In our subsequent science department meeting we decided to focus on expanding blogging during and after lessons, moving to some ‘flipped teaching’ for topics that suited it, and expanding our online resources. For a department with reputation for cynicism, this is wonderful and inspiring, and I can’t wait to get started.

Jing

My final excitement today was from a discovery that I read about, of course, on Twitter. Jing is an insanely easy to use way of recording a video of a portion of the screen, with sound from an attached microphone. I borrowed a microphone from our language department, plugged it in, installed Jing, fired up our interactive whiteboard, and away I went. I recorded 10 worked Maths examples for my year 9 class on using formulae this afternoon, and intend to try them out as a homework for my set tomorrow, with questions from the textbook to follow. It is so easy! I can’t wait to share it with my colleagues – this could absolutely revolutionise our teaching.

Education can be so creative, so rewarding, and so exciting. Now I’m looking forward to putting it in to practice, then carefully assessing its effect on student understanding and engagement, and finally discussing, improving, and sharing the ideas with others.
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What it takes to be a great employer

Harvard business review has a superb article by Tony Schwartz on how any company can be a great employer. Education officials, school leaders and teachers can all learn from these four principles which he talks about.

1. Sustainability (physical)

The most basic need he talks about is that our physical needs our met. Are we getting good food, is the working environment safe, and are we comfortable? How many schools ask teachers and students to work in unpleasant buildings, on uncomfortable seats, and eating sub-standard food? The article’s author, Tony Schwartz says this:

How crazy is it that companies are willing to invest in preventative maintenance on fixed assets such as their machinery, but typically won’t make a comparable investment to enhance and sustain the health and well-being of their employees?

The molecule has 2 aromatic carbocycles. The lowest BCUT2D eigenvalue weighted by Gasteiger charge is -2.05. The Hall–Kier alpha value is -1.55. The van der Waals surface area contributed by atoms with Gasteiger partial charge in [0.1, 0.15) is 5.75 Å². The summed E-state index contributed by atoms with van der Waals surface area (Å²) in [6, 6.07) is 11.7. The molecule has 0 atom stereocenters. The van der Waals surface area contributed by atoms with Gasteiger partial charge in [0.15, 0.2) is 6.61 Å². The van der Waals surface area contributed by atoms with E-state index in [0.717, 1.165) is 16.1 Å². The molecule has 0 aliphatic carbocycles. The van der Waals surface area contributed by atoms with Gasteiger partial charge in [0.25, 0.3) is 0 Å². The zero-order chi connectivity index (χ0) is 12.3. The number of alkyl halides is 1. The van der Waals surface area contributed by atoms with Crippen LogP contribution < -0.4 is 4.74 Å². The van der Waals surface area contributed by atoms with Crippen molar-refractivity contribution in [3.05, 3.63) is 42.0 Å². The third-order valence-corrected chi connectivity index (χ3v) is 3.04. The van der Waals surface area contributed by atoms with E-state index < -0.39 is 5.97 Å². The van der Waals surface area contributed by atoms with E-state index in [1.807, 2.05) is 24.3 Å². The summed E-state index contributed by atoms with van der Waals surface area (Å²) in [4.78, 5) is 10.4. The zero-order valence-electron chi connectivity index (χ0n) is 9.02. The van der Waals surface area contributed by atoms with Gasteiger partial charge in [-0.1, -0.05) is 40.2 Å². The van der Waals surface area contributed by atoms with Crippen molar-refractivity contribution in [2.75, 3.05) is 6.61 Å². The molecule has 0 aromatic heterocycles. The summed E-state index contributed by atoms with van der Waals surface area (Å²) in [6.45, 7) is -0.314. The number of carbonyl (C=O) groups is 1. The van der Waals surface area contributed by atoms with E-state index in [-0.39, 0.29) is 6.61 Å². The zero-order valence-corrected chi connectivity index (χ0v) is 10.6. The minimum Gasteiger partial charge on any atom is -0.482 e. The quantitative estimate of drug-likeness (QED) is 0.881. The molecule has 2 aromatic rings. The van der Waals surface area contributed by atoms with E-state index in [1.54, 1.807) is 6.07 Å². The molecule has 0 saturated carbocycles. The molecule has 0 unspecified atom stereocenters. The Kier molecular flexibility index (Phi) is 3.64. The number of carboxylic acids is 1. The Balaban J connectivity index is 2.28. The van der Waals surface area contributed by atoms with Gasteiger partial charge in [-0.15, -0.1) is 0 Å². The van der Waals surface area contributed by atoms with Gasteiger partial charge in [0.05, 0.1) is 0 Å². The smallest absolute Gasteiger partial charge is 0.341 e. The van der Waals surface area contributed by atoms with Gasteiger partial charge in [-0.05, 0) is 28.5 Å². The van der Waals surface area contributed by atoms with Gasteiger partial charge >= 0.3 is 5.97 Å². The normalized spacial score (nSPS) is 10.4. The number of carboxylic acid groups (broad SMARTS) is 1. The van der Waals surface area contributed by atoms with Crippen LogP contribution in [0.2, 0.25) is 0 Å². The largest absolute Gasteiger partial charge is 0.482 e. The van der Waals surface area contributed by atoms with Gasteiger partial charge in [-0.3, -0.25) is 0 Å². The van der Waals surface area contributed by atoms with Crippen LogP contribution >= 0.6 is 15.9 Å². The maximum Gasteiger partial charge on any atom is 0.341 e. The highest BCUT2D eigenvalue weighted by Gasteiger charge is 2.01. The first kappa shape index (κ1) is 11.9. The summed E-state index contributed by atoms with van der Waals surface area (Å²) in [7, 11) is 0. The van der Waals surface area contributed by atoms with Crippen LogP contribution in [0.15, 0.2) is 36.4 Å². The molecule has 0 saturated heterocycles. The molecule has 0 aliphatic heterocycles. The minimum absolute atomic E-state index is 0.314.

2. Security (emotional)

The second need is that employees are valued, recognised, and appreciated. If your schools are appreciated only for their test scores, employee’s perform less well. If you never give any recognition for achievements of your teachers, they will feel less motivated to achieve. If you concentrate your efforts on students’ mistakes and under-performance then they won’t feel intrinsically motivated to push themselves. As Schwartz says:

The vast majority of employers fail to recognize a simple and immutable truth: how people feel at any given moment profoundly influences how they perform.

Everyone knows the sure-fire way for a teacher to demotivate a class is to spend your time shouting at them and criticising them, and yet government and media seem remarkably enthusiastic to concentrate solely on the negatives of schools and teaching.

3. Self-expression (mental)

The third need is to innovate, be independent, and set your own path. Think about the time you enjoyed learning something most. Perhaps it was a game where you found your own way through a puzzle. Perhaps it was a book where you chose when and where to start reading. Perhaps it was a mathematics problem where you struggled and found your own way through.

This is a widely recognised truth, with such eminent psychologists such as Ryan and Deci, and Carol Dweck, who have conclusively shown that being cajoled and forced into work is less successful and sustainable than being inspired to do it. We enthuse our students with great literature, fascinating experiments, with trips and visits, and we know that extra curricular activities chosen by the student will be some of their most inspirational learning experiences.

Somehow legislators feel that the way to improve teachers and schools, on the other hand, is to hand down dictats about “three part lessons“, effective grading, and so on. Just as bad, sometimes, our own enthusiastic colleagues’ blind insistence that their solution is the only way. (e.g. “data is king! fire the bottom 10% of teachers on this basis” or “all data, all tests are terrible, remove them all completely”). Give people choice! As Schwartz says:

Treated like children, many employees unconsciously adopt the role to which they’ve been consigned. Feeling disempowered, they lose the confidence and the will to take real initiative or to think independently.

4. Significance (spiritual)

The final need is for significance of purpose. Schwartz again:

Once our survival needs are met, most of us long to feel that what we’re doing truly matters.

We are incredibly lucky that nobody in education ever really needs a “mission statement”. Any teacher who has ever guided their students to “A-ha!” moments knows forever more what their mission is. It isn’t for them to get some test scores, it is to inspire them, to enable them to lead fuller lives, and to enthuse them for lifelong learning.